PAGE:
Coinage & The Mint : Boulton turned his attention to coinage in the mid-1780s,
and in 1788 established the 'Soho Mint' as part of his industrial complex.
Two-thirds of the coinage in circulation in 1786 was counterfeit.
When financial crisis arose in 1797, Boulton single handedly set about solving the nation's coinage crisis
with a fraud resistant coinage, featuring a raised rim with incuse or sunken letters and numbers.
Soho, home to the first steam-powered mint,
became the first 'Birmingham Mint',
The manufacturing method is still in use today.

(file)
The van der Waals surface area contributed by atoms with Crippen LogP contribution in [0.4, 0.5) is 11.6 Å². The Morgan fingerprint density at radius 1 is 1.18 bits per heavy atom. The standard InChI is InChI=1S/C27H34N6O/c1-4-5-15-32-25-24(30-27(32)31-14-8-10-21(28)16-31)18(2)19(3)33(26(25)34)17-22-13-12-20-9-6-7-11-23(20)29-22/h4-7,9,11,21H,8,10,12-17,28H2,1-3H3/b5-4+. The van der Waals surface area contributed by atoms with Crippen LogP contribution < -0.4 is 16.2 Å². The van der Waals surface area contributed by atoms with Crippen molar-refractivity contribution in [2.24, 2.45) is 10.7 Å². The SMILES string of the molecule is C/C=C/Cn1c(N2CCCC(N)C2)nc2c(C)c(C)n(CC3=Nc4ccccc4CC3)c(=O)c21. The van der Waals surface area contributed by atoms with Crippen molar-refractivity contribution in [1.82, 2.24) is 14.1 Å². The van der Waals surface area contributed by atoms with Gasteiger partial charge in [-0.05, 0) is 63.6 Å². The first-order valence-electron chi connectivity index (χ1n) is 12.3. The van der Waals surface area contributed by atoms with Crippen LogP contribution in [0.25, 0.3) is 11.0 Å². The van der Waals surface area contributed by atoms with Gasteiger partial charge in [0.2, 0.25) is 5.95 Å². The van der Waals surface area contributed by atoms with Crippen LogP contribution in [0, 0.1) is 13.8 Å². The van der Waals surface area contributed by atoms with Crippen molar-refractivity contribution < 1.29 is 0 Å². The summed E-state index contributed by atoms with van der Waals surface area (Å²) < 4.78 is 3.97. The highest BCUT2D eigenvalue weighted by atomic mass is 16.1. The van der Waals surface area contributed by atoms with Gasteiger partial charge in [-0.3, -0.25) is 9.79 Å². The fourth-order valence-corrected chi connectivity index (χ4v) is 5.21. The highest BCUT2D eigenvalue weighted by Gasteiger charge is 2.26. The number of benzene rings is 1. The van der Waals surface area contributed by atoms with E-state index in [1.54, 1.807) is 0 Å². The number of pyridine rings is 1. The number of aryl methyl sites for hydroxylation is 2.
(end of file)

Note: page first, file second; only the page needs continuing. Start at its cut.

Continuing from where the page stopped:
Among His Social Innovations : During the 1770s Boulton introduced a very early social insurance scheme,
funded by workers' contributions of 1/60th of their wages, and which paid benefits
of up to 80% of wages to staff who were sick or injured.
Unlike many workshop owners of the day,
Boulton always ensured that the works were clean, well lit and well ventilated.
Back to Silver : The silver related products Boulton sought to make at Soho Manufactory
included both sterling silver -- and what we today know as 'Old Sheffield Plate'.
But his resolve was not to make the ordinary,
but to produce jewelry, silverware and plated goods of the highest quality that could be made.
Thus the thicker quality of silver used, lessening the traditional 'bleed' of copper through the plate,
and the outstanding quality and detail of craftsmanship that survives well today.
The many superb examples of his work in the Birmingham City Museum
testify to his success in achieving these goals.